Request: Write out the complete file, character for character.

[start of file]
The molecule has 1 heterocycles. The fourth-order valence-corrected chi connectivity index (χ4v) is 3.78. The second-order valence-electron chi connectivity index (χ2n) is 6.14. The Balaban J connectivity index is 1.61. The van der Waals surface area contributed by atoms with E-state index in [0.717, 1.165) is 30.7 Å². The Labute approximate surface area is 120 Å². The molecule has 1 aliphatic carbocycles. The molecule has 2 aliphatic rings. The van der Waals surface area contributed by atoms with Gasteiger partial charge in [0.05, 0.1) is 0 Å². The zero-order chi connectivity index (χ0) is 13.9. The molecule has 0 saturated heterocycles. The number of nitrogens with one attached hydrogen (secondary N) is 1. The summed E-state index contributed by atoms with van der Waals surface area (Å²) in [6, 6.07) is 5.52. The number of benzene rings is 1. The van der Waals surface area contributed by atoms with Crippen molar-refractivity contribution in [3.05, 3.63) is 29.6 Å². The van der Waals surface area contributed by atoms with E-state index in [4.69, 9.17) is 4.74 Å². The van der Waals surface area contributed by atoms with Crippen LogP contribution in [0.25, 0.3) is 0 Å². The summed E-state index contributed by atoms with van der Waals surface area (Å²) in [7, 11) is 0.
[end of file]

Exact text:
The molecule has 1 heterocycles. The fourth-order valence-corrected chi connectivity index (χ4v) is 3.78. The second-order valence-electron chi connectivity index (χ2n) is 6.14. The Balaban J connectivity index is 1.61. The van der Waals surface area contributed by atoms with E-state index in [0.717, 1.165) is 30.7 Å². The Labute approximate surface area is 120 Å². The molecule has 1 aliphatic carbocycles. The molecule has 2 aliphatic rings. The van der Waals surface area contributed by atoms with Gasteiger partial charge in [0.05, 0.1) is 0 Å². The zero-order chi connectivity index (χ0) is 13.9. The molecule has 0 saturated heterocycles. The number of nitrogens with one attached hydrogen (secondary N) is 1. The summed E-state index contributed by atoms with van der Waals surface area (Å²) in [6, 6.07) is 5.52. The number of benzene rings is 1. The van der Waals surface area contributed by atoms with Crippen molar-refractivity contribution in [3.05, 3.63) is 29.6 Å². The van der Waals surface area contributed by atoms with E-state index in [4.69, 9.17) is 4.74 Å². The van der Waals surface area contributed by atoms with Crippen LogP contribution in [0.25, 0.3) is 0 Å². The summed E-state index contributed by atoms with van der Waals surface area (Å²) in [7, 11) is 0.